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January 31, 2019 Article 1 min read
While nonqualified deferred compensation plans are great vehicles to attract and retain staff, they come with challenges in the form of a little something called Internal Revenue Code Section 409A. Here’s what you need to know to comply and avoid costly penalties.

Consultant discussing 409A compliance with two people

A nonqualified deferred compensation plan can help attract and retain your key staff in today’s competitive economy. However, compliance with Internal Revenue Code Section 409A can be complicated, the penalties are extremely punitive, and the IRS has no policy to negotiate settlements. Here are a few things to keep in mind as you navigate 409A compliance.

Common Section 409A errors and penalties

Companies tend to make a number of errors when it comes to Section 409A compliance, including:

  • Incorrect calculation of plan deferrals and distributions
  • Failure to make deferral or distribution elections in a timely manner
  • Failure to comply with Section 409A definitions for specified terms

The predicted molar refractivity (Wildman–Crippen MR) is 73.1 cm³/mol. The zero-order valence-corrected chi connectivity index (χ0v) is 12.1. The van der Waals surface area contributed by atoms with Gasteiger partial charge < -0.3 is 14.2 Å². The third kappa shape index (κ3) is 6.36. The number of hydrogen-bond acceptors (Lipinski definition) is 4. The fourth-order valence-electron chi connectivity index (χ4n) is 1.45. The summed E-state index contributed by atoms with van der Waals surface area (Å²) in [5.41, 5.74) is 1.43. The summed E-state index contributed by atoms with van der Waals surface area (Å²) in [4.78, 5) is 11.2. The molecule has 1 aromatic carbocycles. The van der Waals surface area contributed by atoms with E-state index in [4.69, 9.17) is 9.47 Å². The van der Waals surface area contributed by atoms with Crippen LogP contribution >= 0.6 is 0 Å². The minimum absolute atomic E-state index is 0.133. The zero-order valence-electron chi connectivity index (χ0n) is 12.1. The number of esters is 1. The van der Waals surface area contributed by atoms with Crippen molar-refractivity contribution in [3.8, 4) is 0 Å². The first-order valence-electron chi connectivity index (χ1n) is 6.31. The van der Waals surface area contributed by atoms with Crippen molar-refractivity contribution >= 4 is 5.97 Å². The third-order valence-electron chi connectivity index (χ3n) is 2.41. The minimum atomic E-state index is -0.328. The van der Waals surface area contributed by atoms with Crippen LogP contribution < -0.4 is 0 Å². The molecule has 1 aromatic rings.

• Early payment of an amount payable in a later year
  • Late payment of an amount payable in an earlier year

Fortunately, the IRS has a correction program that can minimize or even eliminate Section 409A penalties.

Unfortunately, with errors come significant penalties, including:

  • Immediate income recognition of the participant’s entire plan balance (the “taxable amount”) with respect to the year of error
  • Potential late payment penalties and interest on the taxable amount
  • Additional 20 percent excise tax and “premium interest tax” on the taxable amount
  • Potential late penalties and interest on failure to withhold
  • Restating and refiling previous years’ tax forms (e.g., Forms W-2 and 1099 for companies and Form 1040 for plan participants)

Fortunately, the IRS has a correction program that can minimize or even eliminate Section 409A penalties — if they’re identified and corrected within two calendar years following the error. So, don’t wait; the longer you wait, the greater the possibility of an IRS audit and the more likely penalties would be assessed.

Cost savings with Section 409A error correction

Imagine a biotechnology company with a nonqualified deferred compensation plan whose research manager has a $500,000 aggregate plan account balance. If a Section 409A error with a value of $50,000 occurs, the following table illustrates the dramatic difference in penalties and filing requirements, depending on if and when an error is proactively addressed (assuming a 2 percent AFR rate):

Chart explaining 409A Compliance

In conclusion

Uncovering errors and navigating through the correction procedure oftentimes requires a trusted expert to help with the process. If you’ve been struggling — don’t. Give us a call. We’re here to help.